Disable a Cell Phone Cell phones are every where; no matter where you look everyone has one.
Some Facts About Carrier IQ There has been a rolling scandal about the Carrier IQ software installed by cell phone companies on 150 million phones, mostly within the United States.
Culture Connoisseur Badge Google chairman calls Carrier IQ a ‘keylogger’
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Carrier IQ: We’ve never provided info to the FBI Culture Connoisseur Badge
Dear Carrier IQ: If you want to track me, you need to ask me first Last week, a bit of an uproar began online when a clever Android developer named Trevor Eckhart discovered something shocking on his phone. While watching the data logs on his handset, he discovered that a piece of software was keeping track of nearly every move he made on the HTC smartphone (an EVO 3D, in case you’re sweating right now).
Police Using Apple iOS Tracking Data For Forensics
Nick DePetrillo (Credit: Karen Costello) Two researchers say they have found a way to exploit weaknesses in the mobile telecom system to legally spy on people by figuring out the private cell phone number of anyone they want, tracking their whereabouts, and listening to their voice mail. Legal spying via the cell phone system | InSecurity Complex
26th Chaos Communication Congress Here be dragons The worlds most popular radio system has over 3 billion handsets in 212 countries and not even strong encryption. Perhaps due to cold-war era laws, GSM's security hasn't received the scrutiny it deserves given its popularity. 26C3: GSM: SRSLY?
The U.S. Microsoft May Add Eavesdropping To Skype
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Carrier IQ and Facebook pose the least of your privacy threats | Internet privacy There's plenty of rightful indignation over the revelation that AT&T and Sprint have installed monitoring apps (purportedly to detect network and performance issues) on the millions of cellphones and smartphones they sell, using software from a company called Carrier IQ.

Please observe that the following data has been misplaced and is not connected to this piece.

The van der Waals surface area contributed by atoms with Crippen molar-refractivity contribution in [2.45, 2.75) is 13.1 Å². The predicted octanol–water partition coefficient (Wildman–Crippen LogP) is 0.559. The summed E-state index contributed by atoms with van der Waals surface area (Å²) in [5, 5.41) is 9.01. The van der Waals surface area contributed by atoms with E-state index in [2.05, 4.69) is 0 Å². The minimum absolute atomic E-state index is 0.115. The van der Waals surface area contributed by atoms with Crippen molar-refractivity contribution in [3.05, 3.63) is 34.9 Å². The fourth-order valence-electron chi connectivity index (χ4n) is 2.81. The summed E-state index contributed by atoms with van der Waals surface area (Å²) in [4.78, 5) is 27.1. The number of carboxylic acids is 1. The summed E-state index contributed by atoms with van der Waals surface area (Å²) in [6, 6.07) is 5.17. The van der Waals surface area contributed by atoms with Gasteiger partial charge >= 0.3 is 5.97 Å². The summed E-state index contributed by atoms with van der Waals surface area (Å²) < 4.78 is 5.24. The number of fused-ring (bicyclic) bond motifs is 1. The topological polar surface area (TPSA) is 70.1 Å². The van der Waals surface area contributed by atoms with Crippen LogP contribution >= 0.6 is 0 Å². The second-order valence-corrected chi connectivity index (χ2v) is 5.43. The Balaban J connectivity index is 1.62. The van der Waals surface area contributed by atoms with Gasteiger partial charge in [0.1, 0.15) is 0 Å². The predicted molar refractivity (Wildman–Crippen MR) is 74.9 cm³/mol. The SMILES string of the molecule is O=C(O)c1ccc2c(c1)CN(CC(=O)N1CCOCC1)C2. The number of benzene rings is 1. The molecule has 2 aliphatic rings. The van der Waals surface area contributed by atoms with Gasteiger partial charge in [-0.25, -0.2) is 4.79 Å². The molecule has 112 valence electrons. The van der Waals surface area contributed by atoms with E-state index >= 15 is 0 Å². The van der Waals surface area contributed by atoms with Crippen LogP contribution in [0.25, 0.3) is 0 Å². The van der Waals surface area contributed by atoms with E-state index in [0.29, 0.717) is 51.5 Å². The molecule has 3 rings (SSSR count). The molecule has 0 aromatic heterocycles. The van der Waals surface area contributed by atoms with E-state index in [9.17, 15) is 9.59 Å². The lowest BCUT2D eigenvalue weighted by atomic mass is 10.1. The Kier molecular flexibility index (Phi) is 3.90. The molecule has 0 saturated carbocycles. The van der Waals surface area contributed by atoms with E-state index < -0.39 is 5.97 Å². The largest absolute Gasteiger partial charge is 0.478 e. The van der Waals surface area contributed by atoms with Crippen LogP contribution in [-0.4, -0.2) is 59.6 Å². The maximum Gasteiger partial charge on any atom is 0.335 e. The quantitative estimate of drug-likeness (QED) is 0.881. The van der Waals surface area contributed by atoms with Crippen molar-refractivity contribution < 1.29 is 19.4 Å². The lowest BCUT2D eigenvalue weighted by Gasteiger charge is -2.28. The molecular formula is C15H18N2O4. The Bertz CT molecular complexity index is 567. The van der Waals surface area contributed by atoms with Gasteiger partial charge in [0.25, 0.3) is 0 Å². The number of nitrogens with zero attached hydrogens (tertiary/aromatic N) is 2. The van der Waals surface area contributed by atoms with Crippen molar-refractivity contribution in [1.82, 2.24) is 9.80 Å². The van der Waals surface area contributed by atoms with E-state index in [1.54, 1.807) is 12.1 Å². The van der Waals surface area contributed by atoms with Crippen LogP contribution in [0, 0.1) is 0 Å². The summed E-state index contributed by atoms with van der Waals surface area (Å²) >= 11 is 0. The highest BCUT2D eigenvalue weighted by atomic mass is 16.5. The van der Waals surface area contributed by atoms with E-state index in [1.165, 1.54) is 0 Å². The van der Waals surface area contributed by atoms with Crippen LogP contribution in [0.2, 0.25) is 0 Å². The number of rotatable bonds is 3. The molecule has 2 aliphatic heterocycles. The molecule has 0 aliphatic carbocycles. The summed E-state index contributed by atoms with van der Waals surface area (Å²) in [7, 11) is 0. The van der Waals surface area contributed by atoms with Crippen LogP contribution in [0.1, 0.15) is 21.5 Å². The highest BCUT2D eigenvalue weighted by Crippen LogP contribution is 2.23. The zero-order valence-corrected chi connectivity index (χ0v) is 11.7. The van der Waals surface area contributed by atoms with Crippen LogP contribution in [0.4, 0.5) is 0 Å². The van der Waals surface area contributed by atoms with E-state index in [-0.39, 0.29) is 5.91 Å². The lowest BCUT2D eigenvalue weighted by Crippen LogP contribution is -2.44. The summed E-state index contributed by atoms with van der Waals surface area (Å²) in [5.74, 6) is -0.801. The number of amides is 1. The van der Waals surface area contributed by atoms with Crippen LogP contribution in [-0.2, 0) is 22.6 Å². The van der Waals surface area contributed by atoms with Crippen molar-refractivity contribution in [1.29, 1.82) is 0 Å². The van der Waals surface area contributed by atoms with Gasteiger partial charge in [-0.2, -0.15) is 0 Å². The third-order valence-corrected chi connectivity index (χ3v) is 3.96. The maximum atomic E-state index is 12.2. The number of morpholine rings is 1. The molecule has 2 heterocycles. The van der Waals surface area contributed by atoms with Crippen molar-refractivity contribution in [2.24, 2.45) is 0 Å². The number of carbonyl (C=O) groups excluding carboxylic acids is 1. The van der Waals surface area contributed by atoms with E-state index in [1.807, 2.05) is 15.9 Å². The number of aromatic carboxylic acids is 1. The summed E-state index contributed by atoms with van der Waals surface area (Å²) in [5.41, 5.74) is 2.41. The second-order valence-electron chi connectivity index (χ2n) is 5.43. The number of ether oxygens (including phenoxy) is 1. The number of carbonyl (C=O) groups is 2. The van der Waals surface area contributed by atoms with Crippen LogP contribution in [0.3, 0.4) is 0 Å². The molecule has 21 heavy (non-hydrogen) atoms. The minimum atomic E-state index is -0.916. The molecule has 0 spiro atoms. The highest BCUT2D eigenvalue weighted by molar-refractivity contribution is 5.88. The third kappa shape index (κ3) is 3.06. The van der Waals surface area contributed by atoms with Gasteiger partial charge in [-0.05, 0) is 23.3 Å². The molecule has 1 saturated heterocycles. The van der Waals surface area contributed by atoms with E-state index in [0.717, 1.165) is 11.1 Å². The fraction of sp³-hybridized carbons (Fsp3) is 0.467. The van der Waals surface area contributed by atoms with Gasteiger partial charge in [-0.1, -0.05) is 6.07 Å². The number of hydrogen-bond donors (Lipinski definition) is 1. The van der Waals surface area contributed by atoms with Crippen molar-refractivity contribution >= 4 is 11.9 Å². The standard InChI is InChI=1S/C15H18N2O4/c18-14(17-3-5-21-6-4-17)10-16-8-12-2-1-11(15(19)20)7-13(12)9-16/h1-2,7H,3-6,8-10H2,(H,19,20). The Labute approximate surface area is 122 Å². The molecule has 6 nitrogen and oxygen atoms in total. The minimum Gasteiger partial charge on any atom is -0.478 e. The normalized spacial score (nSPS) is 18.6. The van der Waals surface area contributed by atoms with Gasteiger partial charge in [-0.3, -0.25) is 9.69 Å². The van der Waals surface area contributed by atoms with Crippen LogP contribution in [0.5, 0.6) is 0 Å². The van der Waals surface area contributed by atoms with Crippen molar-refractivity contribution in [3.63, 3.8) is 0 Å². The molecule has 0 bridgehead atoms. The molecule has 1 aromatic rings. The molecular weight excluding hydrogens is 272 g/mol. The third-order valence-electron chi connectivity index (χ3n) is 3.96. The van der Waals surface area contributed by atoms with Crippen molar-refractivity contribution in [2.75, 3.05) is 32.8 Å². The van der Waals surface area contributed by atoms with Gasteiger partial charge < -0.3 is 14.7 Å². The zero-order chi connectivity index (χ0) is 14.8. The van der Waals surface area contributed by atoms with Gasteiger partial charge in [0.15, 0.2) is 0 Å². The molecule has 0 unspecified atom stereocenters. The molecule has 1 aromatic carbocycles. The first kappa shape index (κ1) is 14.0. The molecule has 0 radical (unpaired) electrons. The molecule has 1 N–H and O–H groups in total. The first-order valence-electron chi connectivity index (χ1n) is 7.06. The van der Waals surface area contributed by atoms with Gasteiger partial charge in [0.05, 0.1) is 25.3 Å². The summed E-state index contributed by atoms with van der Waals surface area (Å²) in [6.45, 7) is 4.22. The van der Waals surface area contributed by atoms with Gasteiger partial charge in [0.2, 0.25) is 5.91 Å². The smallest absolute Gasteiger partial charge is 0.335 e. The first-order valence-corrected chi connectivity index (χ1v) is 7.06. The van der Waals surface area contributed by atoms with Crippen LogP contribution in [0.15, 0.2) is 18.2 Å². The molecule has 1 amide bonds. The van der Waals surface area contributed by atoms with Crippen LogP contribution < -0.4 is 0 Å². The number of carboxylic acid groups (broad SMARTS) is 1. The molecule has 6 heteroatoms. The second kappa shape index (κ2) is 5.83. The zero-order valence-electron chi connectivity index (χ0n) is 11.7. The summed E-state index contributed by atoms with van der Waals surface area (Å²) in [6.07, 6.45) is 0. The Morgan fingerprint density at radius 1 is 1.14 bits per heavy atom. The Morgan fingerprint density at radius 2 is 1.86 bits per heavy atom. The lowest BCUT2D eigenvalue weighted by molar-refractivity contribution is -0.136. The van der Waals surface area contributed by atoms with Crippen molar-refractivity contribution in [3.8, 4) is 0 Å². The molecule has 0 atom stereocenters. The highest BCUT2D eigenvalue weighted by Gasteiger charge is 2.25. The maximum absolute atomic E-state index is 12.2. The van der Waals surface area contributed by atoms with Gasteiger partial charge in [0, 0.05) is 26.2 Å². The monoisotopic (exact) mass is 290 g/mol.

Researchers find big leaks in pre-installed Android apps
Your Android Phone Is Secretly Recording Everything You Do
CarrierIQ | Android Security Test This information is written to the best of my knowledge using publicly available resources.
And the spy and invasion of privacy saga continues, but this time XDA Recognized Developer TrevE seems to have hit the very core of most of what is happening with devices. You may recall from a few articles back that we started talking about something called CIQ or Carrier iQ. The Rootkit Of All Evil – CIQ
Carrier IQ retracts cease and desist letter sent to security researcher, says it doesn't track Android users It looks like the unabashed fury of the Android hacking community was too much for data-collection developer Carrier IQ to take: the company has apologized and retracted the cease-and-desist letter it sent security researcher Trevor Eckhart after he posted details and analysis of how Carrier IQ's software works and can be used by the carriers and manufacturers that preload it onto their devices. While the apology is contrite and sincere — Carrier IQ says the letter was "misguided" and that it's "deeply sorry" — the company still says it's being misrepresented, and that it doesn't monitor user data, record keystrokes, or provide tracking information. So what does Carrier IQ actually do?
A data-logging software company is seeking to squash an Android developer’s critical research into its software that is secretly installed on millions of phones, but Trevor Eckhart is refusing to publicly apologize for his research and remove the company’s training manuals from his website. Mobile ‘Rootkit’ Maker Tries to Silence Critical Android Dev | Threat Level
Malls track shoppers' cell phones on Black Friday - Nov. 22 Through this signage at Promenade Temecula, the mall is notifying shoppers that their phones may be tracked as they move throughout the premises. NEW YORK (CNNMoney) -- Attention holiday shoppers: your cell phone may be tracked this year. Starting on Black Friday and running through New Year's Day, two U.S. malls -- Promenade Temecula in southern California and Short Pump Town Center in Richmond, Va. -- will track guests' movements by monitoring the signals from their cell phones.